Everything’s humming along fine in your life, when suddenly you land on the website of a peer, and a note on the home page informs you that they’ve just won a prestigious award and landed a book deal.
Or you’re on Facebook, in a pretty good mood, until your glance lands on a status update from a high school acquaintance, crowing about how well their latest Oprah interview went.
Or you meet someone at a party and discover they started a business in the same niche as you, a few years after you did. You’re ready to start dispensing some helpful wisdom, until you discover that their business growth has been exponential–a hockey stick, compared to your slow upward curve.
It makes your stomach clench, that discouraging feeling that everyone else is blasting forward, while you’re falling behind in the race of life.
The Comparison Trap
I call this the Comparison Trap, and sometimes I feel like I step into it daily. (Sometimes several times a day!)
The thing is, living in an online universe, we’re regularly flooded with shining examples of people who are steps ahead of us. Heck, as a podcaster, I’m regularly interviewing heroes of mine, people who seem way beyond me at creating their vision, developing their business, achieving their dream. Envy, that familiar green face, rears its ugly head, and it’s all too easy to feel badly about myself for not making as much money/for not being as prolific/for not having as large a following/for not being as successful as the person I admire.
It’s an interesting position to be in: the internet has made it so easy to find role models to inspire us, which is certainly a blessing! But the blessing comes with a curse: now we’re all in a prime position to be caught in the Comparison Trap, consumed with envy and bad feelings.
“Why does [Person X] get all the luck?” you might think, and conclude “I am such a loser in comparison!”
Some days it’s enough to make a person want to crawl into a cave. “Compare and Despair Syndrome,” I’ve heard it called, because that’s what we do: we compare ourselves to others, and we despair.
How to Armor Up Against Compare and Despair Syndrome
I’ve come to the conclusion that my struggle with envy and the Comparison Trap may plague me in one way or another for the rest of my life. But that’s okay, because when you understand your adversary, you can better arm yourself against it.
My armor? Anything and everything that will help me remember the Benign Reality: That I am really and truly okay. That my value lies in my uniqueness. That the more I vibrate at my own energy and follow my own, unique path, the more I will attract the people that resonate with me and situations that benefit me.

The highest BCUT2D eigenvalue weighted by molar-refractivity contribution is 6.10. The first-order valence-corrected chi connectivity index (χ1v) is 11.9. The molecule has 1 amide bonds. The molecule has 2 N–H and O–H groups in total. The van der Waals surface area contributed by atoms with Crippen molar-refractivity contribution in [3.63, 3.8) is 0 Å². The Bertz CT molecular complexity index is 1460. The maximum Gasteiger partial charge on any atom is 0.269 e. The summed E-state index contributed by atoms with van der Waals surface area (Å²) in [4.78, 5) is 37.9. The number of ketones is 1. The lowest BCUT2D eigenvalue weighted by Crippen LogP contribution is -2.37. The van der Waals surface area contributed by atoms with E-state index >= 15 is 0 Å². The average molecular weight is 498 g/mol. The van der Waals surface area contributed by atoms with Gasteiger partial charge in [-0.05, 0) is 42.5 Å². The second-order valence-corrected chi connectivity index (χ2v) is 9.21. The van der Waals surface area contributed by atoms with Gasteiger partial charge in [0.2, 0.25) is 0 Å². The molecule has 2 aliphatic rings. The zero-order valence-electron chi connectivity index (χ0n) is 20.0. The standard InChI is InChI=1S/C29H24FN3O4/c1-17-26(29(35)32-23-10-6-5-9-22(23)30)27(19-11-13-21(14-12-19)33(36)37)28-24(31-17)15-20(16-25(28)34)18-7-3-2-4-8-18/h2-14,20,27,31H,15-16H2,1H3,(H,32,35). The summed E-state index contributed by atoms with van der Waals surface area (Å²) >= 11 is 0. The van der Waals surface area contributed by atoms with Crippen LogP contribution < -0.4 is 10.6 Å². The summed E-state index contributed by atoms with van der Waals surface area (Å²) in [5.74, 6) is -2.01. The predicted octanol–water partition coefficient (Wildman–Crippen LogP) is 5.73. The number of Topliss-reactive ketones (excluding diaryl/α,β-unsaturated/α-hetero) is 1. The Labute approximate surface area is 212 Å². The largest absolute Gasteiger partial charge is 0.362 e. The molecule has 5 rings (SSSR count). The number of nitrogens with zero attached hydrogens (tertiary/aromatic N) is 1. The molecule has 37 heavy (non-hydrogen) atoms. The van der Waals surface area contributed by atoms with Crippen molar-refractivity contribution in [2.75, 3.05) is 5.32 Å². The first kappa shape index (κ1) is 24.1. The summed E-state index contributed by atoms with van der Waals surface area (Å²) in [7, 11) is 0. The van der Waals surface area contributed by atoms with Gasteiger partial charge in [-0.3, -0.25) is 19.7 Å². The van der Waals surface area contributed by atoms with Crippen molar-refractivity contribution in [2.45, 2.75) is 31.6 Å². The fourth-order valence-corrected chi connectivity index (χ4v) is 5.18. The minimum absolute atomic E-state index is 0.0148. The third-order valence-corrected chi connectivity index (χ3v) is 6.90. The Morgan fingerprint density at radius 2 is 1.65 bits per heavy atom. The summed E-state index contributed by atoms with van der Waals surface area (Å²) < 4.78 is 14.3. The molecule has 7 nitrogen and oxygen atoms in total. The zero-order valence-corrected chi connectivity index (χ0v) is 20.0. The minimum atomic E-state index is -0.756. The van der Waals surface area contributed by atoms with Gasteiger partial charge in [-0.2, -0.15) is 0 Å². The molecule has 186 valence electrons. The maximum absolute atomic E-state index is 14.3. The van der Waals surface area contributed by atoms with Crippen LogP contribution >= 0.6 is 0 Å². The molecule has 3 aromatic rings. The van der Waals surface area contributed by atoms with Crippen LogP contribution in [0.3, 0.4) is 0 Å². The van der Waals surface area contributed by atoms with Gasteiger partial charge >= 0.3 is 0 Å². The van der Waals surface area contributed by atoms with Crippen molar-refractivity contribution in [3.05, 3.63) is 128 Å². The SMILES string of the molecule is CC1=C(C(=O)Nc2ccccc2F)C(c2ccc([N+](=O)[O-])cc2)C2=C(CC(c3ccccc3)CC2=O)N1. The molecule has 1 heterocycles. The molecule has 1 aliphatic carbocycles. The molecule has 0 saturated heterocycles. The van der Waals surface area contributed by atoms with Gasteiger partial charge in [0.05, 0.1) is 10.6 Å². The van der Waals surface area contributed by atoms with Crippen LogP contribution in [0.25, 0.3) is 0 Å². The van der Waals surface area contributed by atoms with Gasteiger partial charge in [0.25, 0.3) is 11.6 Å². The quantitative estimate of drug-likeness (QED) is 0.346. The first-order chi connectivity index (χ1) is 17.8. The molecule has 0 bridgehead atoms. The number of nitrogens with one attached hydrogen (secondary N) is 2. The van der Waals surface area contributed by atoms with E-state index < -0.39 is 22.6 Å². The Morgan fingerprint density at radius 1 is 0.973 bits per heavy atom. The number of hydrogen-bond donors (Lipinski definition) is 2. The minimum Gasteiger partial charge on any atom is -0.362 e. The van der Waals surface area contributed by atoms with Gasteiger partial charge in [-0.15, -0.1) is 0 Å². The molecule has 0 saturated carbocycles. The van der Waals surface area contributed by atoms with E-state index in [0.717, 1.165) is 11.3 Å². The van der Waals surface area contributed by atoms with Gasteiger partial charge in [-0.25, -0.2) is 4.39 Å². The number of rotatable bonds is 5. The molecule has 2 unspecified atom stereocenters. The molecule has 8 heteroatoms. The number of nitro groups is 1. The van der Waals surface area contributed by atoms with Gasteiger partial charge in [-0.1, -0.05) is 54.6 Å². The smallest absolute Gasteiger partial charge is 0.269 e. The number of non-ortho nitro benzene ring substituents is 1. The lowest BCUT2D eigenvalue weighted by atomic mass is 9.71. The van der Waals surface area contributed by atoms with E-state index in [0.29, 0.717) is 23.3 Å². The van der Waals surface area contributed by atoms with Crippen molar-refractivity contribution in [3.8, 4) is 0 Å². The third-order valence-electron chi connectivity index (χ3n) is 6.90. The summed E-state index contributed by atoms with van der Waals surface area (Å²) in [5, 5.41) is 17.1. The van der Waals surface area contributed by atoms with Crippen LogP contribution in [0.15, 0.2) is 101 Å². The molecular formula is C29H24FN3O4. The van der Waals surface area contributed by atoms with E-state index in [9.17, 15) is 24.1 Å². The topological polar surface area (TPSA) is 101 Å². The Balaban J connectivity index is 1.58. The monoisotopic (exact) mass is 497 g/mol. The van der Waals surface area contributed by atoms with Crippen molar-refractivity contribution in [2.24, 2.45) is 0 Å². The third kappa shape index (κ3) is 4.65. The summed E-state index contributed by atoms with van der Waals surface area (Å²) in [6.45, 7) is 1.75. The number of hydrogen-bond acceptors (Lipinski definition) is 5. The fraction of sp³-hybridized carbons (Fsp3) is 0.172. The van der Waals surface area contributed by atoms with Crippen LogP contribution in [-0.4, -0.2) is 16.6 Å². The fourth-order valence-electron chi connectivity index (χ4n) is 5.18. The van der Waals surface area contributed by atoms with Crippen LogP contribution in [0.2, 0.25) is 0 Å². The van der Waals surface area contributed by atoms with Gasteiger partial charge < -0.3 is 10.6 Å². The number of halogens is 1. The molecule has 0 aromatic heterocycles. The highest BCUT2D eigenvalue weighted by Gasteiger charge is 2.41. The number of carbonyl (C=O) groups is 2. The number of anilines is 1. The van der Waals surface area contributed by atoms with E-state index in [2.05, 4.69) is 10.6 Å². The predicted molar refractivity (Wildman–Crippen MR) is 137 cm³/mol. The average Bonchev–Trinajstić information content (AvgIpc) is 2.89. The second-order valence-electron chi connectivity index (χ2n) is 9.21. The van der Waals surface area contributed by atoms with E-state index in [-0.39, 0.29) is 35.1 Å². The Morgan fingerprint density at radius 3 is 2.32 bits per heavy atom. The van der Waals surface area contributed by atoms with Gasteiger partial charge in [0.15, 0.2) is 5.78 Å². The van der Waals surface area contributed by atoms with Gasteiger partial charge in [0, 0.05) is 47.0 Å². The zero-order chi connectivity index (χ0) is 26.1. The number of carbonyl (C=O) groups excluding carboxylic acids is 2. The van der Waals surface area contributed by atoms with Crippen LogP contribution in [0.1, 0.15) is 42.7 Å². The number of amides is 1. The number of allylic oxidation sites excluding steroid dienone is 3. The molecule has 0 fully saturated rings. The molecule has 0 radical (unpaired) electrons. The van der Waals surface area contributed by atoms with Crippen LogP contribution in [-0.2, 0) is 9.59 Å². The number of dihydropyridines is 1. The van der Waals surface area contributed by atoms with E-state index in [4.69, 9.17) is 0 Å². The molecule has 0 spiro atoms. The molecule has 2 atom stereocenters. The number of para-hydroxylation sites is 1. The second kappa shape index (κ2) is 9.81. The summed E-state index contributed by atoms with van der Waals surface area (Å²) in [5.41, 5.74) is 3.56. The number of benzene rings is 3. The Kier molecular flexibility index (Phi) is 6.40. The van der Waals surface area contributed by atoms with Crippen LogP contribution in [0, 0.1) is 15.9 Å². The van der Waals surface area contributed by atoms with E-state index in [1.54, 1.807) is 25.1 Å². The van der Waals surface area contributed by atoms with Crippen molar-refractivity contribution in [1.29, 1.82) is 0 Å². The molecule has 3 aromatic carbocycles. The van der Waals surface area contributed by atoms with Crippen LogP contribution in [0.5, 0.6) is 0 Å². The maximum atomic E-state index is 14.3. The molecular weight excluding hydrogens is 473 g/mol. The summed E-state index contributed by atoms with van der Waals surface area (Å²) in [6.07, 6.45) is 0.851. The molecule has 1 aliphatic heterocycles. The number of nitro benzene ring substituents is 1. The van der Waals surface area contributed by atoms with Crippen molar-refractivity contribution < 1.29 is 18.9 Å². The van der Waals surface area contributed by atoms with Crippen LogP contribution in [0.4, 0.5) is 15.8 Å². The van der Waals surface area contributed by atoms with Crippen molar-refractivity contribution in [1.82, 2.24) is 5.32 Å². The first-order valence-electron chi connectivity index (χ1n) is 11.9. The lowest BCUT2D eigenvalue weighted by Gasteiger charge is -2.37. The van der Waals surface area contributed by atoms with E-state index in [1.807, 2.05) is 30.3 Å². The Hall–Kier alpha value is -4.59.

The components of this armor include:
1. A team of champions — people who love me and believe in me, even when I can’t believe in myself. (Anyone who doesn’t qualify can — and should — be weeded from my friendship garden with impunity.)
2. Teachers and sages who remind me of Benign Reality, whether in person or in print.
3. Mantras/affirmations/validations — whatever you want to call them. Combinations of words that remind me of my worth.
4. Inspirational art/music/poetry to buoy me up.
And most of all:
5. The understanding that comparing myself to others is never useful. Each of us is truly incomparable!
As Martha Graham is credited as saying:
“There is a vitality, a life force, an energy, a quickening that is translated through you into action, and because there is only one of you in all of time, this expression is unique. And if you block it, it will never exist through any other medium and it will be lost. The world will not have it. It is not your business to determine how good it is nor how valuable nor how it compares with other expressions. It is your business to keep it yours clearly and directly, to keep the channel open. You do not even have to believe in yourself or your work. You have to keep yourself open and aware to the urges that motivate you. Keep the channel open. … No artist is pleased. [There is] no satisfaction whatever at any time. There is only a queer divine dissatisfaction, a blessed unrest that keeps us marching and makes us more alive than the others.”
To help myself remember, I created the calligraphic artwork below, from this mantra that sprang into my head: “Why compare myself to others? There’s no comparison!” I hope you find it helpful!
Now go forth and be you!
Featured photo credit: Philadelphia Bike Race – flying off Lemon Hill by bk at Flickr via flickr.com